Can Viswanathan Anand make another comeback today?
Norwegian World No 1 romps to victory in Game 5 to take a 3-2 lead, but India has a history of coming back stronger after setbacks in World Championship encounters
Playing true to his style, challenger and World No 1 Magnus Carlsen shot into the lead by outwitting world champion Viswanathan Anand in a thrilling Game 5 of the $2.55 million World Chess Championship at Chennai. Anand now lags behind 2-3 in the 12-match encounter!
Carlsen stuck to his style in Game 5, this time trying to grill the world champion by obtaining a small initiative out of opening and forcing Anand to find the exact moves to float on troubled waters.
Anand, on his part, gave an exhibition of wonderful “active defence” by leaving his weak pawns and activating his pieces to threaten Carlsen’s King. The pieces went on getting reduced by frequent exchanges over the board. However, both the warriors found fantastic moves. Anand was just pushing his King up the board and the World No 1 from Norway was forced to find suitable answers.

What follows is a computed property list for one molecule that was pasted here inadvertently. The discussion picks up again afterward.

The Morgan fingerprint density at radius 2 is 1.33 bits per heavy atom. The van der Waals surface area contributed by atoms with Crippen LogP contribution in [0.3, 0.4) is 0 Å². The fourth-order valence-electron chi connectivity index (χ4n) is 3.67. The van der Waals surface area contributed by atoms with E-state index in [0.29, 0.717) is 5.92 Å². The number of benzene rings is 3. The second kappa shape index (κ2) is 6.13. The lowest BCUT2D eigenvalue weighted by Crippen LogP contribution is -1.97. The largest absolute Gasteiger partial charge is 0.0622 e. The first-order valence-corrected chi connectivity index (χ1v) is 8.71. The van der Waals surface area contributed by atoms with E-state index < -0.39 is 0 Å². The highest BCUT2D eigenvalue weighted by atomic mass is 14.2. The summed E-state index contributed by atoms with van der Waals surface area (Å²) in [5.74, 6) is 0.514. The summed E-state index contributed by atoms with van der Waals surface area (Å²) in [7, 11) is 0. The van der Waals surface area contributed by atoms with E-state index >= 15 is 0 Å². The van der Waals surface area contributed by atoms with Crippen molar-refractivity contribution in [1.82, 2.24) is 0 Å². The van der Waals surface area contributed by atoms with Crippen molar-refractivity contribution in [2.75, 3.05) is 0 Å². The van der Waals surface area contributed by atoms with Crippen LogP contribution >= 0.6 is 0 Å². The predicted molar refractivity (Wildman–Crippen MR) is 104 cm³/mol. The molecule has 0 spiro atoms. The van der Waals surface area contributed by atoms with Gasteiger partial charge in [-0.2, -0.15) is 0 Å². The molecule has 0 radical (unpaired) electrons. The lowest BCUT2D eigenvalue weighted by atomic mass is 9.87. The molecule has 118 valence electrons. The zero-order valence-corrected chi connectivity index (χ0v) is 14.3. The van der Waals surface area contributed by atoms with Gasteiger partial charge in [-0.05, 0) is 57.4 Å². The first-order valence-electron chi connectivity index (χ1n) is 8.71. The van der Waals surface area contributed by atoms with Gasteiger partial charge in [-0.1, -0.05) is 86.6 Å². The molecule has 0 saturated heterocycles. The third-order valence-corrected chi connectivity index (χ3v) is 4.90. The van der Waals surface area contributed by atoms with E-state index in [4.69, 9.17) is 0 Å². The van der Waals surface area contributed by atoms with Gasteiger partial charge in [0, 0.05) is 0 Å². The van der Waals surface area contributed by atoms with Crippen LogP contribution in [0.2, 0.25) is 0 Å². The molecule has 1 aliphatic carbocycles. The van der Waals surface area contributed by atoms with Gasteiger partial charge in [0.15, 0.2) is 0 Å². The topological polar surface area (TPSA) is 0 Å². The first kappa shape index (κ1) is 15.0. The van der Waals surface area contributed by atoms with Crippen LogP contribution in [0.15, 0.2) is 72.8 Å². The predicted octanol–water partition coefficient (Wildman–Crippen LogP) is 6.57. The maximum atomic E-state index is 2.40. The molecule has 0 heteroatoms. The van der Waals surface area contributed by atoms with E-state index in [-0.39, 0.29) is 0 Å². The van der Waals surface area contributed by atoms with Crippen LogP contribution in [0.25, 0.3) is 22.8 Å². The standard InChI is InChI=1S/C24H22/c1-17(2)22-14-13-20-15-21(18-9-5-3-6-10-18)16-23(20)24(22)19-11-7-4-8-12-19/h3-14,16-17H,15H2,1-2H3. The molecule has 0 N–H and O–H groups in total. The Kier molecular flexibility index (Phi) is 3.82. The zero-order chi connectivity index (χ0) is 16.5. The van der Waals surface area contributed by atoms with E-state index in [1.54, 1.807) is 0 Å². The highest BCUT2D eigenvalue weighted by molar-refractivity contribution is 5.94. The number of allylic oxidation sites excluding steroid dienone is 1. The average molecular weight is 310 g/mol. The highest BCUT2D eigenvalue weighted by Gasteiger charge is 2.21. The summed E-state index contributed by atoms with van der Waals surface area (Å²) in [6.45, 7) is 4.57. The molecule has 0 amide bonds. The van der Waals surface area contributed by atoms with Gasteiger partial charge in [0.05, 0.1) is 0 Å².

World No 4 Hikaru Nakamura of USA joined the action, to the delight of chess enthusiasts on Internet Chess Club. “Naka” — as he is known across the chess world — did not mince his words. When Anand was contemplating his 45th move, Nakamura quipped, “What is there to think? Vishy has to play 45…Ra1. Then it is equal.”
However, Anand chose to play Rc1+ to the horror of spectators watching across the globe.
“Why has Vishy selected this move?” Naka groaned. “Now it is a sick draw!” he added. Naka meant that Anand could still draw but he had to struggle a lot and suffer at the hands of Carlsen. Anand looked worried and was still finding good moves to maintain equilibrium till he blundered with 51…Ke6?.
Nakamura was furious. “Maybe Anand is getting old,” he said before signing off.
Anand has never faced such a fountain of youth in his career. Most of his opponents were his contemporaries. Carlsen is known to grill his opponents by his sheer will to win and his immaculate technique. Anand must be repenting for letting him off the hook in Game 1 and Game 3 when he held the edge.
In his match against Veselin Topalov, Anand lost Game 1 meekly only to come back strongly in Game 2 with a victory. When Boris Gelfand outwitted him at Moscow last year in Game 7, the world champion roared back with a sweet 17-move demolition. Will Anand be able to gather his wits and energy to repeat history by winning Game 6?
The author is a chess mentor and a Dronacharya award winner.
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